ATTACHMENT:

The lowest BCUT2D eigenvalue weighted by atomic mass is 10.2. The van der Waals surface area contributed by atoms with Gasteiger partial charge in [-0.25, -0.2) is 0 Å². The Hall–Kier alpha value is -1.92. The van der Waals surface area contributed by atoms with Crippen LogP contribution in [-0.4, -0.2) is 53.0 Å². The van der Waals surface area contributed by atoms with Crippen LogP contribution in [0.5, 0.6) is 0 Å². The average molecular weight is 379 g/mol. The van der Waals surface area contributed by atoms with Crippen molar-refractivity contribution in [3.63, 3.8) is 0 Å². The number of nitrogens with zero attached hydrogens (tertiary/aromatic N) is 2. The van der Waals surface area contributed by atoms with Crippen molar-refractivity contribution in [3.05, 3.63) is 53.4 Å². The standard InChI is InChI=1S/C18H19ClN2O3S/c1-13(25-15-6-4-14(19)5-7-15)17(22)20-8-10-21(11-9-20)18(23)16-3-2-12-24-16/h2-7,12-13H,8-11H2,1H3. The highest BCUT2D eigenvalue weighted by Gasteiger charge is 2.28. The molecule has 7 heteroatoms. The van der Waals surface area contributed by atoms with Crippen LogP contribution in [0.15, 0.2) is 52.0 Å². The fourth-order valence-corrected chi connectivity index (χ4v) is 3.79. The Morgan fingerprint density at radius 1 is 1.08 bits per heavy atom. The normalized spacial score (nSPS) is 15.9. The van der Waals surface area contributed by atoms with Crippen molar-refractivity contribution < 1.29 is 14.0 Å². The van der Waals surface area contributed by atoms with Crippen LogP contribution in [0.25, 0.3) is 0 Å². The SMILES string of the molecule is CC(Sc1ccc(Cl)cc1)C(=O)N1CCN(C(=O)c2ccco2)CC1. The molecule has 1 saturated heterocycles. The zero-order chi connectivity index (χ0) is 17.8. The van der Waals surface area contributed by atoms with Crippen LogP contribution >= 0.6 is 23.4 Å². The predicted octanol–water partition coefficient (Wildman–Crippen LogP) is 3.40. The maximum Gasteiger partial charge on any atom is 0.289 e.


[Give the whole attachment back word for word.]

The lowest BCUT2D eigenvalue weighted by atomic mass is 10.2. The van der Waals surface area contributed by atoms with Gasteiger partial charge in [-0.25, -0.2) is 0 Å². The Hall–Kier alpha value is -1.92. The van der Waals surface area contributed by atoms with Crippen LogP contribution in [-0.4, -0.2) is 53.0 Å². The van der Waals surface area contributed by atoms with Crippen LogP contribution in [0.5, 0.6) is 0 Å². The average molecular weight is 379 g/mol. The van der Waals surface area contributed by atoms with Crippen molar-refractivity contribution in [3.63, 3.8) is 0 Å². The number of nitrogens with zero attached hydrogens (tertiary/aromatic N) is 2. The van der Waals surface area contributed by atoms with Crippen molar-refractivity contribution in [3.05, 3.63) is 53.4 Å². The standard InChI is InChI=1S/C18H19ClN2O3S/c1-13(25-15-6-4-14(19)5-7-15)17(22)20-8-10-21(11-9-20)18(23)16-3-2-12-24-16/h2-7,12-13H,8-11H2,1H3. The highest BCUT2D eigenvalue weighted by Gasteiger charge is 2.28. The molecule has 7 heteroatoms. The van der Waals surface area contributed by atoms with Crippen LogP contribution in [0.15, 0.2) is 52.0 Å². The fourth-order valence-corrected chi connectivity index (χ4v) is 3.79. The Morgan fingerprint density at radius 1 is 1.08 bits per heavy atom. The normalized spacial score (nSPS) is 15.9. The van der Waals surface area contributed by atoms with Crippen molar-refractivity contribution < 1.29 is 14.0 Å². The van der Waals surface area contributed by atoms with Crippen LogP contribution in [0.25, 0.3) is 0 Å². The SMILES string of the molecule is CC(Sc1ccc(Cl)cc1)C(=O)N1CCN(C(=O)c2ccco2)CC1. The molecule has 1 saturated heterocycles. The zero-order chi connectivity index (χ0) is 17.8. The van der Waals surface area contributed by atoms with Crippen LogP contribution >= 0.6 is 23.4 Å². The predicted octanol–water partition coefficient (Wildman–Crippen LogP) is 3.40. The maximum Gasteiger partial charge on any atom is 0.289 e.